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Effectiveness of Population-Based Service Screening With Mammography for Women Ages 40 to 49 Years Evaluation of the Swedish Mammography Screening in Young Women (SCRY) Cohort

Hellquist, Barbro Numan; Duffy, Stephen W.; Abdsaleh, Shahin; Bjorneld, Lena; Bordas, Pal; Tabar, Laszlo; Vitak, Bedrich; Zackrisson, Sophia LU ; Nystrom, Lennarth and Jonsson, Hakan (2011) In Cancer 117(4). p.714-722
Abstract
BACKGROUND: The effectiveness of mammography screening for women ages 40 to 49 years still is questioned, and few studies of the effectiveness of service screening for this age group have been conducted. METHODS: Breast cancer mortality was compared between women who were invited to service screening at ages 40 to 49 years (study group) and women in the same age group who were not invited during 1986 to 2005 (control group). Together, these women comprise the Mammography Screening of Young Women (SCRY) cohort, which includes all Swedish counties. A prescreening period was defined to facilitate a comparison of mortality in the absence of screening. The outcome measure was refined mortality, ie, breast cancer death for women who were... (More)
BACKGROUND: The effectiveness of mammography screening for women ages 40 to 49 years still is questioned, and few studies of the effectiveness of service screening for this age group have been conducted. METHODS: Breast cancer mortality was compared between women who were invited to service screening at ages 40 to 49 years (study group) and women in the same age group who were not invited during 1986 to 2005 (control group). Together, these women comprise the Mammography Screening of Young Women (SCRY) cohort, which includes all Swedish counties. A prescreening period was defined to facilitate a comparison of mortality in the absence of screening. The outcome measure was refined mortality, ie, breast cancer death for women who were diagnosed during follow-up at ages 40 to 49 years. Relative risks (RRs) with 95% confidence intervals (Os) were estimated. RESULTS: There was no significant difference in breast cancer mortality during the prescreening period. During the study period, there were 803 breast cancer deaths in the study group (7.3 million person-years) and 1238 breast cancer deaths in the control group (8.8 million person-years). The average follow-up was 16 years. The estimated RR for women who were invited to screening was 0.74 (95% Cl, 0.66-0.83), and the RR for women who attended screening was 0.71 (95% CI, 0.620.80). CONCLUSIONS: In this comprehensive study, mammography screening for women ages 40 to 49 years was efficient for reducing breast cancer mortality. Cancer 2011;117:714-22. (C) 2010 American Cancer Society. (Less)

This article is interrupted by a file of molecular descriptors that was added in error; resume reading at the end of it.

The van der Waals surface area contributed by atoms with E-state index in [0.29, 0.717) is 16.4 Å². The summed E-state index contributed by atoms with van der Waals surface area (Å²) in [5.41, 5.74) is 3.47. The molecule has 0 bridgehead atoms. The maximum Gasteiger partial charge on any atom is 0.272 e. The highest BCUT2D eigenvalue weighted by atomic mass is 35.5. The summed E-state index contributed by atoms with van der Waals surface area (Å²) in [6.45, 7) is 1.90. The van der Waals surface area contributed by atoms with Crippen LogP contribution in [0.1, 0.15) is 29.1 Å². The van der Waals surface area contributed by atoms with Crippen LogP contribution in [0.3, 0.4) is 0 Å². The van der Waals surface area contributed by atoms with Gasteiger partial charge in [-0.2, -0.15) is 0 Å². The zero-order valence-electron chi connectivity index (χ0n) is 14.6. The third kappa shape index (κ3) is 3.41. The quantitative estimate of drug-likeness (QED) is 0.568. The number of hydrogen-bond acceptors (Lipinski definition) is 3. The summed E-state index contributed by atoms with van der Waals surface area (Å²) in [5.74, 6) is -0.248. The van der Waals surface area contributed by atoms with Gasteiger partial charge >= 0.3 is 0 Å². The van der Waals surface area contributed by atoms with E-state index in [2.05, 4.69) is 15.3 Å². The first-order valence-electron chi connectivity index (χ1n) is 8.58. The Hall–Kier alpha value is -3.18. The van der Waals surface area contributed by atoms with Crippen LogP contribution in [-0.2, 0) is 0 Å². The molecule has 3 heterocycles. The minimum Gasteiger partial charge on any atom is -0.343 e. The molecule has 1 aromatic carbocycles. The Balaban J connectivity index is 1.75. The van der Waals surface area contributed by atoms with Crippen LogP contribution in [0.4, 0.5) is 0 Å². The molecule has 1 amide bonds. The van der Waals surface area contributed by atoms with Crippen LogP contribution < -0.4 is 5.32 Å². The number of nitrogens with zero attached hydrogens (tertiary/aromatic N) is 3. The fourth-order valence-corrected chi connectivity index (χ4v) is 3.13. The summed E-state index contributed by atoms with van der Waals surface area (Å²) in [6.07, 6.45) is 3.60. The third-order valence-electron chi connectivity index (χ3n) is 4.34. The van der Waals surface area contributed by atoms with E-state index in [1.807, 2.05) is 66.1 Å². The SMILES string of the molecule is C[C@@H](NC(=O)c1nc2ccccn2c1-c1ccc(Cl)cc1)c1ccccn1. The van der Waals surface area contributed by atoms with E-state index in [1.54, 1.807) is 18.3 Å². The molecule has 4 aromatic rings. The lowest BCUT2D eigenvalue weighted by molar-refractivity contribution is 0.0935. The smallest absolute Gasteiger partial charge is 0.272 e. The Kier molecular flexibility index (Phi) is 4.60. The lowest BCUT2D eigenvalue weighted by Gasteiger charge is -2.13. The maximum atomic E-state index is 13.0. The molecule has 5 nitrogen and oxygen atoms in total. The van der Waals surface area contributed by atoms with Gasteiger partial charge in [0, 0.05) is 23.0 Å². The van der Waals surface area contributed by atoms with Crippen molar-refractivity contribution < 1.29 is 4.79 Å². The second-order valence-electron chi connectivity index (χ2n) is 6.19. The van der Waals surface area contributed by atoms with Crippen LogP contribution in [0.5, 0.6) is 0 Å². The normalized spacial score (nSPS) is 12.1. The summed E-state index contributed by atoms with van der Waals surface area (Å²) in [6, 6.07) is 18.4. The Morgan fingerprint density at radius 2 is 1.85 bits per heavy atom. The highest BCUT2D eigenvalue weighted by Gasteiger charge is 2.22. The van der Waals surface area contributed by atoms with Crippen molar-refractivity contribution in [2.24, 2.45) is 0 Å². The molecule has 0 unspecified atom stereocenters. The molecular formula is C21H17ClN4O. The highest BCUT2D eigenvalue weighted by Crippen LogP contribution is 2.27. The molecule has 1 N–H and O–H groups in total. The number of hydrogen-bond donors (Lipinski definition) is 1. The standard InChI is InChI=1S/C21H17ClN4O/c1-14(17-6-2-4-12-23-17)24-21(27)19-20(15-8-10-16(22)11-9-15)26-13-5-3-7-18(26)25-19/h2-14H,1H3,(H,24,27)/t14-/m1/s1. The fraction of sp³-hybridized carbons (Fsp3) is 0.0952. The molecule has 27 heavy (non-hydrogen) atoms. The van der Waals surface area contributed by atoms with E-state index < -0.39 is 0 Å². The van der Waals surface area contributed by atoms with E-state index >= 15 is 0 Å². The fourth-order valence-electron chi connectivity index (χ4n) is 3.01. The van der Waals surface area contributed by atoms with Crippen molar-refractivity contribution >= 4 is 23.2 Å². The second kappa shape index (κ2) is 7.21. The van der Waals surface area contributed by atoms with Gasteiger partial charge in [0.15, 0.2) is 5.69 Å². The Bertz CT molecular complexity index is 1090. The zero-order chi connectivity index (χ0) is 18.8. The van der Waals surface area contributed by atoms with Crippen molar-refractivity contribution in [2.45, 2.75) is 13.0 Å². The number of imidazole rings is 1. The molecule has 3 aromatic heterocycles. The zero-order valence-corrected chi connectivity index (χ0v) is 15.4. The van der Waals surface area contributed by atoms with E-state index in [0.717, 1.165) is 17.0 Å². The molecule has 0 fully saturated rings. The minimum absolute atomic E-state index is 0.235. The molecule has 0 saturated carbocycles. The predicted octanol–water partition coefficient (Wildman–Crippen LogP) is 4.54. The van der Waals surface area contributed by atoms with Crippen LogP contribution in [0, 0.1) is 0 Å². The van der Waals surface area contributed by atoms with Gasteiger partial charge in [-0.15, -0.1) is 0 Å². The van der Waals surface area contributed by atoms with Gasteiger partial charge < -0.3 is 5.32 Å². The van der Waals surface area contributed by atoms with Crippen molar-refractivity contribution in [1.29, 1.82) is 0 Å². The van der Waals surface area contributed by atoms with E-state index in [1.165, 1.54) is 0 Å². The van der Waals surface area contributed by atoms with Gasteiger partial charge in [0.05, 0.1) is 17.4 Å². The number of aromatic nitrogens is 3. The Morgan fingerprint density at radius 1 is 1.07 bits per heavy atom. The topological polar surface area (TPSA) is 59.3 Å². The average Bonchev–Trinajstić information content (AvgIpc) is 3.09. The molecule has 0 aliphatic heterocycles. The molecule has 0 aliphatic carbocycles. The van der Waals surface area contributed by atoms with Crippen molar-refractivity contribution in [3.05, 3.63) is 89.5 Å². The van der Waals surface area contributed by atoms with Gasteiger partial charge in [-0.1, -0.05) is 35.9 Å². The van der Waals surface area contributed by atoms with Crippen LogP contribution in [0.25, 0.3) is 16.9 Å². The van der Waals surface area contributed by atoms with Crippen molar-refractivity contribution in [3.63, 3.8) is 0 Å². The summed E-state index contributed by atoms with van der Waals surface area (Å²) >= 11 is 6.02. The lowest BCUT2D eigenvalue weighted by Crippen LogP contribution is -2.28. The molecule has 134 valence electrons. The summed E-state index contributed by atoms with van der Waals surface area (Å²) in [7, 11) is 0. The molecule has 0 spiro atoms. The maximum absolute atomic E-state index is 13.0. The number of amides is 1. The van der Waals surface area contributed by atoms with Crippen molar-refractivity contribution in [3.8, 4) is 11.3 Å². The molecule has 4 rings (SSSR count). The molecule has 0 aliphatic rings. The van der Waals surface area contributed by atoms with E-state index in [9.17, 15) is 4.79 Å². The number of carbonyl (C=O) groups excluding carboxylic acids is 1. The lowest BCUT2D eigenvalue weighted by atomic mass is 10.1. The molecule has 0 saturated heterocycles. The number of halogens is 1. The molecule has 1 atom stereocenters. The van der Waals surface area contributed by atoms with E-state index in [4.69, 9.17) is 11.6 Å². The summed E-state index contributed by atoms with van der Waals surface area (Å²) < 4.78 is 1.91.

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author
organization
publishing date
type
Contribution to journal
publication status
published
subject
keywords
mammography, screening, breast cancer, mortality
in
Cancer
volume
117
issue
4
pages
714 - 722
publisher
John Wiley & Sons
external identifiers
  • wos:000286966500009
  • scopus:79551718990
ISSN
1097-0142
DOI
10.1002/cncr.25650
language
English
LU publication?
yes
id
7b57f5f5-e0c2-4ad8-8c11-9b742c36ae12 (old id 1876357)
date added to LUP
2011-04-01 12:04:22
date last changed
2017-11-12 03:13:15
@article{7b57f5f5-e0c2-4ad8-8c11-9b742c36ae12,
  abstract     = {BACKGROUND: The effectiveness of mammography screening for women ages 40 to 49 years still is questioned, and few studies of the effectiveness of service screening for this age group have been conducted. METHODS: Breast cancer mortality was compared between women who were invited to service screening at ages 40 to 49 years (study group) and women in the same age group who were not invited during 1986 to 2005 (control group). Together, these women comprise the Mammography Screening of Young Women (SCRY) cohort, which includes all Swedish counties. A prescreening period was defined to facilitate a comparison of mortality in the absence of screening. The outcome measure was refined mortality, ie, breast cancer death for women who were diagnosed during follow-up at ages 40 to 49 years. Relative risks (RRs) with 95% confidence intervals (Os) were estimated. RESULTS: There was no significant difference in breast cancer mortality during the prescreening period. During the study period, there were 803 breast cancer deaths in the study group (7.3 million person-years) and 1238 breast cancer deaths in the control group (8.8 million person-years). The average follow-up was 16 years. The estimated RR for women who were invited to screening was 0.74 (95% Cl, 0.66-0.83), and the RR for women who attended screening was 0.71 (95% CI, 0.620.80). CONCLUSIONS: In this comprehensive study, mammography screening for women ages 40 to 49 years was efficient for reducing breast cancer mortality. Cancer 2011;117:714-22. (C) 2010 American Cancer Society.},
  author       = {Hellquist, Barbro Numan and Duffy, Stephen W. and Abdsaleh, Shahin and Bjorneld, Lena and Bordas, Pal and Tabar, Laszlo and Vitak, Bedrich and Zackrisson, Sophia and Nystrom, Lennarth and Jonsson, Hakan},
  issn         = {1097-0142},
  keyword      = {mammography,screening,breast cancer,mortality},
  language     = {eng},
  number       = {4},
  pages        = {714--722},
  publisher    = {John Wiley & Sons},
  series       = {Cancer},
  title        = {Effectiveness of Population-Based Service Screening With Mammography for Women Ages 40 to 49 Years Evaluation of the Swedish Mammography Screening in Young Women (SCRY) Cohort},
  url          = {http://dx.doi.org/10.1002/cncr.25650},
  volume       = {117},
  year         = {2011},
}